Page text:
"I'm really interested in Brigham Young University for a couple of different reasons," said Paige. "I want to study either business management or exercise science, and I know that BYU's business management program is currently ranked 31st according to The U.S. and World News Report. The two things listed on [BYU's] website was their deep appreciation for and love of God, and their appreciation for the sacredness of the human body. One thing I really like about that is I love my body and I take it very serious as an athlete. So, no smoking or drinking are things I take very seriously.
"I just want to be around good-character kids and people like myself. Character is who you are and I understand that Coach Mendenhall is a big character guy and wants to develop his football players to be that way. That is the type of coach I want to be around and learn from. I just feel that BYU would be the best place for me in every aspect. With that being said, BYU has a very good football program as well, so those are some of the reasons why I've sought out Brigham Young University in the hopes that maybe I can be a part of that program."
"I know Sherman is very interested in becoming a student athlete at BYU," said Sherman's father Neil Hill. "My wife is excited about the controlled environment and a chance for him to grow holistically as well as him growing as an athlete and student while reinforcing our values of family – you know, no premarital sex, drinking or anything of that nature and just be at a place that espouses the development of being a good citizen and great individual character. We as a family have entertained the idea of him staying close to home where we could see him play here, but when you're talking about a program like BYU, you're looking at a program that develops players not only in the next level of football but in life."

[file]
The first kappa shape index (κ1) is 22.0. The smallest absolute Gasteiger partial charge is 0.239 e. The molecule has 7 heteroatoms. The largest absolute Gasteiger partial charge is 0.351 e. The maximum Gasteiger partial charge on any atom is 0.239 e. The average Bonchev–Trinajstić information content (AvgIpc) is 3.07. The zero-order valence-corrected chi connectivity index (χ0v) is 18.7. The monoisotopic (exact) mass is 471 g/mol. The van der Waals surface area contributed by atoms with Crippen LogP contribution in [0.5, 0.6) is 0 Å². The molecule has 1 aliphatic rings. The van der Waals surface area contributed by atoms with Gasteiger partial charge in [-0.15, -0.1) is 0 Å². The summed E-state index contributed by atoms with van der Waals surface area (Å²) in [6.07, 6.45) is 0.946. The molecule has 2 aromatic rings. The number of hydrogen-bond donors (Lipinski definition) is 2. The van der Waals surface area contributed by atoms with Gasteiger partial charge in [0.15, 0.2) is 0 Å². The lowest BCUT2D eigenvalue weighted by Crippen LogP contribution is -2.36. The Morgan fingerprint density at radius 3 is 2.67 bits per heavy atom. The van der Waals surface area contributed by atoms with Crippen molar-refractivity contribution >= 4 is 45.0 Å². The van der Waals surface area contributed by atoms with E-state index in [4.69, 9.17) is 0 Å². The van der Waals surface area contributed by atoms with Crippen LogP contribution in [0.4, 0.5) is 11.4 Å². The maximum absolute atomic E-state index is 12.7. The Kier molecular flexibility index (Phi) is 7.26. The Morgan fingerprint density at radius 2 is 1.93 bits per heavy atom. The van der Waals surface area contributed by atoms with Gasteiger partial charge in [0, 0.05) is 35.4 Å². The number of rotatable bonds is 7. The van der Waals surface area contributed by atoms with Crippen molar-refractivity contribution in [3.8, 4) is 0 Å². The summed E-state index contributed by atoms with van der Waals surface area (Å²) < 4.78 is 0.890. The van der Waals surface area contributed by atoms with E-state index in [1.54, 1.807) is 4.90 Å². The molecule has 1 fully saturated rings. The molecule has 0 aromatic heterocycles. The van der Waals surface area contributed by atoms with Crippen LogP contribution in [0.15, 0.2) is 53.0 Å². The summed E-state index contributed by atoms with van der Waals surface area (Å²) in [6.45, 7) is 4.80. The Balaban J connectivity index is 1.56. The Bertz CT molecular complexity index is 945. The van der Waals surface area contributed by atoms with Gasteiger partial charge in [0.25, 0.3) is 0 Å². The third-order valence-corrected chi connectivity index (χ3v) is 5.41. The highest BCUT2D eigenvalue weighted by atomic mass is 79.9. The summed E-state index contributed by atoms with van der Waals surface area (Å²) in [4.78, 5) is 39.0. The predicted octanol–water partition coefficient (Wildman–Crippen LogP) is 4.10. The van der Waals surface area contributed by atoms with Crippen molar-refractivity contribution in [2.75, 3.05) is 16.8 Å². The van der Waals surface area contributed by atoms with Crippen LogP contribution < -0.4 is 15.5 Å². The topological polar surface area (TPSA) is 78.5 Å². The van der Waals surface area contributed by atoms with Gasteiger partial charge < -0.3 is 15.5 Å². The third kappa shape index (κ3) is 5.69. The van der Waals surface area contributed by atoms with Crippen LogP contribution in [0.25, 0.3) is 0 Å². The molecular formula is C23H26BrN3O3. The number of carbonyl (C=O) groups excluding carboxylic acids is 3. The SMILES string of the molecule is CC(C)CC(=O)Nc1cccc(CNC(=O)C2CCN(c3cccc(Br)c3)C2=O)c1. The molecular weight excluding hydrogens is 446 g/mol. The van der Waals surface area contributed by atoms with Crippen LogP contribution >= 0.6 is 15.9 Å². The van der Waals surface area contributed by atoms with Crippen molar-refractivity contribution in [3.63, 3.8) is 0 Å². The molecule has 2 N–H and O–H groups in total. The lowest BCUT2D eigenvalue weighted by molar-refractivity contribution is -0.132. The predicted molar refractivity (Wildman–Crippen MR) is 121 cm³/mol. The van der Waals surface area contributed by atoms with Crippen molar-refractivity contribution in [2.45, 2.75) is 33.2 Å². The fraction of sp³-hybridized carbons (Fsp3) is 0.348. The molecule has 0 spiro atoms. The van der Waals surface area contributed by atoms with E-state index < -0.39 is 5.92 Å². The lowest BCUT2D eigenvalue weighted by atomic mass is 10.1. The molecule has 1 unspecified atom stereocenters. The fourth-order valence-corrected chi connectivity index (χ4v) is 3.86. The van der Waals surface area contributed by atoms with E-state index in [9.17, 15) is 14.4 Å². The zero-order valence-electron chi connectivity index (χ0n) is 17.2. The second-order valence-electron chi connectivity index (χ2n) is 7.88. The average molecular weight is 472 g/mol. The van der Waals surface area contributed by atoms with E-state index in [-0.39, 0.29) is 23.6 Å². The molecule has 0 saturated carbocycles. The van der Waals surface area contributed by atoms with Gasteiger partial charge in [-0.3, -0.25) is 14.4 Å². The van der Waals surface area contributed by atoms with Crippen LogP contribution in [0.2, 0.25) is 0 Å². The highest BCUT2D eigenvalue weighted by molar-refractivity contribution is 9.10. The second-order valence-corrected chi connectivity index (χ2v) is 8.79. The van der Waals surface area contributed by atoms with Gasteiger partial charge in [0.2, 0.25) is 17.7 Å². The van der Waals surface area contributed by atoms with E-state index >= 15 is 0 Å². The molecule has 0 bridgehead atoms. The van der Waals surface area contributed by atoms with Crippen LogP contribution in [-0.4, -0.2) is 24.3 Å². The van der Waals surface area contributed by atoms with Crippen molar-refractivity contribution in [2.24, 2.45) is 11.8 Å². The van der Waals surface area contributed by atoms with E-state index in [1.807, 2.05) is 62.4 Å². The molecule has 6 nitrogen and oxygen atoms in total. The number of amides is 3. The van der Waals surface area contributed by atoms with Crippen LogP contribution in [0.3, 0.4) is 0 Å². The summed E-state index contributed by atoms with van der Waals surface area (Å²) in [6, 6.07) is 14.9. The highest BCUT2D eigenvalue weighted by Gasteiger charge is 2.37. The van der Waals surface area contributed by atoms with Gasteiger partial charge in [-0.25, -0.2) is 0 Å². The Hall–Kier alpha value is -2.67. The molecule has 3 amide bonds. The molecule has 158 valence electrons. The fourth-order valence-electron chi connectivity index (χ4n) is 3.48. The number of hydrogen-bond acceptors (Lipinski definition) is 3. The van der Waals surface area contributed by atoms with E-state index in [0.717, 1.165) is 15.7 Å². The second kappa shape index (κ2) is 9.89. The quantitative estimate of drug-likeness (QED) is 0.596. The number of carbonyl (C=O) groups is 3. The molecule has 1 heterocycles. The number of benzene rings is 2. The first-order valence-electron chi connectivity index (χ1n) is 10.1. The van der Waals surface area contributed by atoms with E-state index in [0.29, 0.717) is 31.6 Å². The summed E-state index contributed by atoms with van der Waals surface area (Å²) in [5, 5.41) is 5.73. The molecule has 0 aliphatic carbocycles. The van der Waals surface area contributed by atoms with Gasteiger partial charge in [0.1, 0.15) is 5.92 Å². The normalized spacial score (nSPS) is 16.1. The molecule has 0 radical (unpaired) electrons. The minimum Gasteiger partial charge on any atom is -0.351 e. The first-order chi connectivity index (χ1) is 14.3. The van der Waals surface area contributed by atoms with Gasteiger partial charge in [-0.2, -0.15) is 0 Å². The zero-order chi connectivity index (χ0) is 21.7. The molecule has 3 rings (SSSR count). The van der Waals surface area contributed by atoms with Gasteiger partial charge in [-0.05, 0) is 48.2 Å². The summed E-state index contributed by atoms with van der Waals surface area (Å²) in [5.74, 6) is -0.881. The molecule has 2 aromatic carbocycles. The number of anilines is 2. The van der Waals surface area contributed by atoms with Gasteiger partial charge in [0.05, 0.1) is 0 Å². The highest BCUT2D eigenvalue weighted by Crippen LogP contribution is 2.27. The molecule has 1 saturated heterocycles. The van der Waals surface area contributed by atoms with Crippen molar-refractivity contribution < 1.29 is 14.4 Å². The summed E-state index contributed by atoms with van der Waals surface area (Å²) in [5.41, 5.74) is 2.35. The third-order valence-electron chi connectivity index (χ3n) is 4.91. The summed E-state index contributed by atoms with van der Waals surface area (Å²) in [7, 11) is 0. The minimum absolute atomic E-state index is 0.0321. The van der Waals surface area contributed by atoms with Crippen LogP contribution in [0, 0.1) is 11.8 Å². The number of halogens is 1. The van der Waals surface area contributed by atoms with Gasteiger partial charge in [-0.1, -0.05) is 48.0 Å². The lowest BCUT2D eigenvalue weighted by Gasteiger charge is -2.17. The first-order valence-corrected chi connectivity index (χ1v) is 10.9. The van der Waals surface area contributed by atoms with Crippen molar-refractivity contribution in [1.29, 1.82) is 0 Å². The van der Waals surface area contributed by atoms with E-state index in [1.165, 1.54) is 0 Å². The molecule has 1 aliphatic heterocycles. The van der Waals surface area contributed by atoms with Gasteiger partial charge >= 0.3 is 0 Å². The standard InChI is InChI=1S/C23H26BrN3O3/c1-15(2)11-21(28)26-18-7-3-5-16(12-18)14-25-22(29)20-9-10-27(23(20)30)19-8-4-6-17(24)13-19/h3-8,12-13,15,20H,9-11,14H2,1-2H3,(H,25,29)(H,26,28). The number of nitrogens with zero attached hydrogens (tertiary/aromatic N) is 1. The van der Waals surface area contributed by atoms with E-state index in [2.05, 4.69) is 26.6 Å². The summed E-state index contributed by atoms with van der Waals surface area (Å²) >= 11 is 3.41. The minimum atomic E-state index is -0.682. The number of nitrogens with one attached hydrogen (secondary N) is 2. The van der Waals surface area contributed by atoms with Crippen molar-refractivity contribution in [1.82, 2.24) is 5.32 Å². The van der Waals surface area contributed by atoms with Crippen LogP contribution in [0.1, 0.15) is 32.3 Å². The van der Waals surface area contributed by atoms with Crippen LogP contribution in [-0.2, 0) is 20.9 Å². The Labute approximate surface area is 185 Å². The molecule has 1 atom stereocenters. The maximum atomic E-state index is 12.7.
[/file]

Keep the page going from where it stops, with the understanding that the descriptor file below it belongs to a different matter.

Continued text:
Paige, who graduated this past year, played for a Buford High School program that has won 96 percent of its games under Coach Simpson. Buford has won three straight state championships and six overall in the past decade.
Buford utilizes an offense that primarily operates out of the power-I formation. Yet despite being a wide receiver in a run-oriented offense, Paige had a very successful career.
"I'm a gym rat and I love to work out," Paige said. "My forty time as of this summer was a 4.47 and my vertical was 41 inches ... I broke the reception record for my school last year. The record was 39 catches in 15 games. I think I broke that record in 11 games and ended the season with 56 catches for 800 yards.
"I broke P.K. Sam's record, who played for Florida State and then went on to play for the Ravens and then the Patriots I believe. He had around 39 catches for 1,000 yards. I had 20 more catches than he did and broke his record. I also have the record for the most catches in a single game with nine, I believe."
What is even more amazing about Paige's accomplishments is the major hurdle he had to overcome to achieve them. Prior to setting new Buford records, he suffered what was nearly a career-ending injury.